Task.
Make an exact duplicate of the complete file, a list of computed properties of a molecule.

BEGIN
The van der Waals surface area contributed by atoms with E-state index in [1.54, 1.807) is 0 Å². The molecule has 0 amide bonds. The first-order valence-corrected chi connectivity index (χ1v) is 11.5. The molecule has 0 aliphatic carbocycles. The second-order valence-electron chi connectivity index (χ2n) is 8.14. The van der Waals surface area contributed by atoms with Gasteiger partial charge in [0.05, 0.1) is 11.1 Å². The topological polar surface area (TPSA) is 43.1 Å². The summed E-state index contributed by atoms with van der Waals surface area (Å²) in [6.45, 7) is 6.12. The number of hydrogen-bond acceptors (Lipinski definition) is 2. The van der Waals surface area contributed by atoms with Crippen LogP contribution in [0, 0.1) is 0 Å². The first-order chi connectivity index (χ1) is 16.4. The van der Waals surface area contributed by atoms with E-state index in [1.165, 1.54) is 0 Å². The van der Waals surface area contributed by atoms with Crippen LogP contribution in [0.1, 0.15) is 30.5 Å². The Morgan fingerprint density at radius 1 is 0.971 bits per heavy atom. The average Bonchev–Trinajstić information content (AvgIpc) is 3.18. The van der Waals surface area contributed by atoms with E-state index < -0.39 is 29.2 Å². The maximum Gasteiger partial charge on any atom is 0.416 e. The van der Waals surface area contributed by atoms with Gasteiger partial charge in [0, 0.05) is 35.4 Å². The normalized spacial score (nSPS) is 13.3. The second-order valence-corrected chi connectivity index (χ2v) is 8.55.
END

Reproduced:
The van der Waals surface area contributed by atoms with E-state index in [1.54, 1.807) is 0 Å². The molecule has 0 amide bonds. The first-order valence-corrected chi connectivity index (χ1v) is 11.5. The molecule has 0 aliphatic carbocycles. The second-order valence-electron chi connectivity index (χ2n) is 8.14. The van der Waals surface area contributed by atoms with Gasteiger partial charge in [0.05, 0.1) is 11.1 Å². The topological polar surface area (TPSA) is 43.1 Å². The summed E-state index contributed by atoms with van der Waals surface area (Å²) in [6.45, 7) is 6.12. The number of hydrogen-bond acceptors (Lipinski definition) is 2. The van der Waals surface area contributed by atoms with Crippen LogP contribution in [0, 0.1) is 0 Å². The first-order chi connectivity index (χ1) is 16.4. The van der Waals surface area contributed by atoms with E-state index in [1.165, 1.54) is 0 Å². The van der Waals surface area contributed by atoms with Crippen LogP contribution in [0.1, 0.15) is 30.5 Å². The Morgan fingerprint density at radius 1 is 0.971 bits per heavy atom. The average Bonchev–Trinajstić information content (AvgIpc) is 3.18. The van der Waals surface area contributed by atoms with E-state index < -0.39 is 29.2 Å². The maximum Gasteiger partial charge on any atom is 0.416 e. The van der Waals surface area contributed by atoms with Gasteiger partial charge in [0, 0.05) is 35.4 Å². The normalized spacial score (nSPS) is 13.3. The second-order valence-corrected chi connectivity index (χ2v) is 8.55.